Monday, June 26, 2017
Like no other Christian fiction book I've ever read (although I haven't read many), it's interesting, but not the amazing work so many Christians rave about. I've had friends say it's the first book they'd recommend to non-Christian friends wanting to find out more about Jesus, particularly if their objections to Christianity centre on the issue of why God allows suffering. Personally, there are many other books on Christianity and suffering I'd recommend before this one.
The Shack tells the story of a man called Mack whose youngest daughter, Missy, is abducted and brutally murdered. Mack has had some experience with church etc., but was largely doing his own thing, while being consumed with his grief, when he receives a note, supposedly from God. The note told him to go to the shack in the middle of the wilderness where some of Missy's belongings had been found stained with blood and God would meet him there.
One of the things that I felt most uncomfortable about was how God the Father, Jesus and the Holy Spirit were portrayed. God is represented as a jovial African-American woman called Papa, Jesus is a carpenter (which is the truest to Scripture out of the three), and the Holy Spirit is an Asian woman called Sarayu. The issue I have with these representations of the Trinity is that not once in the Bible are they described in this way. Why is God depicted as a woman? Is it to make a particular point? To be controversial? It's easy to say that it's just fiction and it doesn't matter, and that The Lion, the Witch and the Wardrobe portrays God as Aslan the lion, so what's the difference? But the difference is that Scripture does describe God as like a lion (and many other things).
I think the book does a reasonable job of portraying the close relationship between the three beings of the Trinity. The three in one concept is not easy for any human mind to grasp, but it does display the distinctiveness, yet the unity of Father, Son and Spirit quite well.
While the book is sad, given the deep pain Mack is dealing with, I didn't find myself feeling overly emotional while reading it. Some people have told me they were moved to tears. Maybe I am just an unfeeling sort of person, or maybe it was because I was focused on analysing it for its biblical faithfulness and theology.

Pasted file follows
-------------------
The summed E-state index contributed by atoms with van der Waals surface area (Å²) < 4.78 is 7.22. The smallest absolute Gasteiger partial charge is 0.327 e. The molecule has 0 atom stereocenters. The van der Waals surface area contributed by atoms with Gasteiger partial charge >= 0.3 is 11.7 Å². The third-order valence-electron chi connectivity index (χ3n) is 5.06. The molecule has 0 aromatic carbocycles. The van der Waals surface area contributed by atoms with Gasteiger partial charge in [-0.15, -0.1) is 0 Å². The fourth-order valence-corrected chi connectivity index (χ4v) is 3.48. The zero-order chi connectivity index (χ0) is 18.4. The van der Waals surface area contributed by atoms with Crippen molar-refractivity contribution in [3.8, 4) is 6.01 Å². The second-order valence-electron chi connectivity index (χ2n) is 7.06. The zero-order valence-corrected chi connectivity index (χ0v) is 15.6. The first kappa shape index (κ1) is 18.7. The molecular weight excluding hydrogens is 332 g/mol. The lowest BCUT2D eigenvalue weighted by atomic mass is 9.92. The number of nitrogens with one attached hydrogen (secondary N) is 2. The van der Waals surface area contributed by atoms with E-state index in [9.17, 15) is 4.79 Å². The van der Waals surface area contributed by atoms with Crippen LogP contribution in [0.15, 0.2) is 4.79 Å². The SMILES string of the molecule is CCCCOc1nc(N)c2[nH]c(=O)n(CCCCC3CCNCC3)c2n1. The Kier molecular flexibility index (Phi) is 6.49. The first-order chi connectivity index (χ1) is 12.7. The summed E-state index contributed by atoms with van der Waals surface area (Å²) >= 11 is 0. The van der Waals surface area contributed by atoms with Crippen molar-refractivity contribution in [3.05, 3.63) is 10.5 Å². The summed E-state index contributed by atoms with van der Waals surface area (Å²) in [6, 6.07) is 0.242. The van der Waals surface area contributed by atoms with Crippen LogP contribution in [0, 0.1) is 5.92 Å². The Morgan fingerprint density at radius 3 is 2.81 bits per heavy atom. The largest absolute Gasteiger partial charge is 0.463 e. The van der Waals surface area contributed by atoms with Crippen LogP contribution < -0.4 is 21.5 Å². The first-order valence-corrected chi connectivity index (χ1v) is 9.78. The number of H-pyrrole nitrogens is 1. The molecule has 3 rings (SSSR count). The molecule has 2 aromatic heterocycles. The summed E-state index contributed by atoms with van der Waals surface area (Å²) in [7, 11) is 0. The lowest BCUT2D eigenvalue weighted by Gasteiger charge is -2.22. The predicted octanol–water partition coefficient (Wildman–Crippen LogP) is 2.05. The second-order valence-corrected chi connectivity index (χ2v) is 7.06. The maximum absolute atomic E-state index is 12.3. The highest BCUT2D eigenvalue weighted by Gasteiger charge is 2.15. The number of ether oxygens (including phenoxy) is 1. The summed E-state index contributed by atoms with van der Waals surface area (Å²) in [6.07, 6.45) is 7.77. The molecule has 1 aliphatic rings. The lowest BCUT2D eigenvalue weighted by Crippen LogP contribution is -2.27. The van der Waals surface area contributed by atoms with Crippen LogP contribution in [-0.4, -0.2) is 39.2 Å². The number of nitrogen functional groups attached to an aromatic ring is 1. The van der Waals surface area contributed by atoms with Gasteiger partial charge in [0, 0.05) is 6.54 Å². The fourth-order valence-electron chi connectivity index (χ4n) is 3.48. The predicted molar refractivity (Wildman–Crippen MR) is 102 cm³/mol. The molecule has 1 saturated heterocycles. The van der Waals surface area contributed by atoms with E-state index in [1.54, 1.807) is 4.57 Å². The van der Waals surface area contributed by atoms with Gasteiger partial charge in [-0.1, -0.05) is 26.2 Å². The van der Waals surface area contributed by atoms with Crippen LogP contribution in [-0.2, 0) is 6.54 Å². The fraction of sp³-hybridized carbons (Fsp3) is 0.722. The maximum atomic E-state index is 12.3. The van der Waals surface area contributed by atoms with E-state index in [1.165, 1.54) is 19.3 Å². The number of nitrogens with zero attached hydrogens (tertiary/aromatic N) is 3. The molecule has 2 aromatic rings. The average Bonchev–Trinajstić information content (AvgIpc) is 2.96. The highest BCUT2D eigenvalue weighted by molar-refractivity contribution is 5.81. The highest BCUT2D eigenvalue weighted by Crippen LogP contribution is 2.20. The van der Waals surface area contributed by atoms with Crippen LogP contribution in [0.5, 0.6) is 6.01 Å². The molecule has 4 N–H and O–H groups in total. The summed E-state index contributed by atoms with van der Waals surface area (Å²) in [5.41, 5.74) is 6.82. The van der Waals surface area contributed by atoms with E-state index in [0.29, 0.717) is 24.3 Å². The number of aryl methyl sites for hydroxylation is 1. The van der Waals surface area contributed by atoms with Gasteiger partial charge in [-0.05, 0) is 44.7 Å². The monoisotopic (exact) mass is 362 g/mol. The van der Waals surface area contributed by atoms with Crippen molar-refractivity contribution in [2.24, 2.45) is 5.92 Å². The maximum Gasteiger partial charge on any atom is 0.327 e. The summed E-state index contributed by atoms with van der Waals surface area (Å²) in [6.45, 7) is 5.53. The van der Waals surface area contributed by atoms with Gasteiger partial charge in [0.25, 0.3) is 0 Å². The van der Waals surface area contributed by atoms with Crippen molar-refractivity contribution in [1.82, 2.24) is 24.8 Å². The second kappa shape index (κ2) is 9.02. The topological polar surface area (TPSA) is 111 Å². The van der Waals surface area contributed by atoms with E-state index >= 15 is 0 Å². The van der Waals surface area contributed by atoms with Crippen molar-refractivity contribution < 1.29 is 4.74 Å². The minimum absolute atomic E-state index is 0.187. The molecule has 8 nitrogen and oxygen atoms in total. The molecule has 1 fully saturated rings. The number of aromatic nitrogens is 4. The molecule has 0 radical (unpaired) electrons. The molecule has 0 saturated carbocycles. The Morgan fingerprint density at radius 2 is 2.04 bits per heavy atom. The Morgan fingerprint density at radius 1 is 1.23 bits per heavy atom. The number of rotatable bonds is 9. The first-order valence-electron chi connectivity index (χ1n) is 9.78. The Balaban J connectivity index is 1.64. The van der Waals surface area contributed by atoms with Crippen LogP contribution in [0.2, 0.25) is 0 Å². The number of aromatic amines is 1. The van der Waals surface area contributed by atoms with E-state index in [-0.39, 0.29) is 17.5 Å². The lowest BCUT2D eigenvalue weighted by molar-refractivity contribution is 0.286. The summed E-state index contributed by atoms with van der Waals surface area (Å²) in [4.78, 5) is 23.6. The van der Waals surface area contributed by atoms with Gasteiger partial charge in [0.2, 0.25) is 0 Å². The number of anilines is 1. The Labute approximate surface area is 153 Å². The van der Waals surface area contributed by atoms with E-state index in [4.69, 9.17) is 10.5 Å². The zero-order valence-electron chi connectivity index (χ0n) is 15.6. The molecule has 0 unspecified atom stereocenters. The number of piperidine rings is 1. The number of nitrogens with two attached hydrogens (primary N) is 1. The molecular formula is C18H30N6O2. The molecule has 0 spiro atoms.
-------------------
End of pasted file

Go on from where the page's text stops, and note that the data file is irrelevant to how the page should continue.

I think the main flaw of the book is that it focuses on Jesus coming to end our pain, rather than Him coming to save us from our sin. We are not innocent victims of sin, we ALL are sinners in need of a Saviour. Our suffering may not be the direct result of our own sin or someone else's, but the state of the world is a result of all of us having turned away from God to rule our own lives. The book does address Mack's own need for a Saviour towards the end and his need to forgive the man who murdered his daughter, but it should have been a more central theme as that is the gospel - a God, who came to earth Himself to die and rise again to reconcile us to Himself.
It's not enough to just say that The Shack is fiction and it is not intended to replace or sit alongside Scripture. That may be true, but the writers of Christian fiction have a responsibility to ensure their theology is grounded in Scripture. The Shack is enormously popular and now there is a movie version. As I intend to write Christian fiction, I would hope that people would be wise and discerning in reading my stuff, not just swallow it blindly because it's what their itching ears want to hear. I think The Shack shows the intimacy of the relationship with God we all crave and it is by no means evil. It's not my book of choice.